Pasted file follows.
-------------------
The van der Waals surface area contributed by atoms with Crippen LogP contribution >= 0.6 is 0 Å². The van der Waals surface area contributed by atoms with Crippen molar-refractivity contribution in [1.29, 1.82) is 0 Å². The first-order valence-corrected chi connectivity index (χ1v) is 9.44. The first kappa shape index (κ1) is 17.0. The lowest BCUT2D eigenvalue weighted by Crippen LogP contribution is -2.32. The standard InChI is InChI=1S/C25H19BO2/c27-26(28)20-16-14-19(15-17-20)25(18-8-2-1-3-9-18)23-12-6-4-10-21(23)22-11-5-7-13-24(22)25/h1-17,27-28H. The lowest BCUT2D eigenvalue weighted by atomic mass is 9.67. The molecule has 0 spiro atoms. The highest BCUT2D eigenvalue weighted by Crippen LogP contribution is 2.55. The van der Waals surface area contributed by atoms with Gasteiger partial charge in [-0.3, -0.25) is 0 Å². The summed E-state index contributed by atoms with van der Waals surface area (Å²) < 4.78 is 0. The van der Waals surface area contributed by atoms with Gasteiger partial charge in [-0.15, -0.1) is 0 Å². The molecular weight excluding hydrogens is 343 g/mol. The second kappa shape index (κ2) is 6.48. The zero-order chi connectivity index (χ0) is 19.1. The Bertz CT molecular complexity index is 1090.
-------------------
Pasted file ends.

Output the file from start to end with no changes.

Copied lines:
The van der Waals surface area contributed by atoms with Crippen LogP contribution >= 0.6 is 0 Å². The van der Waals surface area contributed by atoms with Crippen molar-refractivity contribution in [1.29, 1.82) is 0 Å². The first-order valence-corrected chi connectivity index (χ1v) is 9.44. The first kappa shape index (κ1) is 17.0. The lowest BCUT2D eigenvalue weighted by Crippen LogP contribution is -2.32. The standard InChI is InChI=1S/C25H19BO2/c27-26(28)20-16-14-19(15-17-20)25(18-8-2-1-3-9-18)23-12-6-4-10-21(23)22-11-5-7-13-24(22)25/h1-17,27-28H. The lowest BCUT2D eigenvalue weighted by atomic mass is 9.67. The molecule has 0 spiro atoms. The highest BCUT2D eigenvalue weighted by Crippen LogP contribution is 2.55. The van der Waals surface area contributed by atoms with Gasteiger partial charge in [-0.3, -0.25) is 0 Å². The summed E-state index contributed by atoms with van der Waals surface area (Å²) < 4.78 is 0. The van der Waals surface area contributed by atoms with Gasteiger partial charge in [-0.15, -0.1) is 0 Å². The molecular weight excluding hydrogens is 343 g/mol. The second kappa shape index (κ2) is 6.48. The zero-order chi connectivity index (χ0) is 19.1. The Bertz CT molecular complexity index is 1090.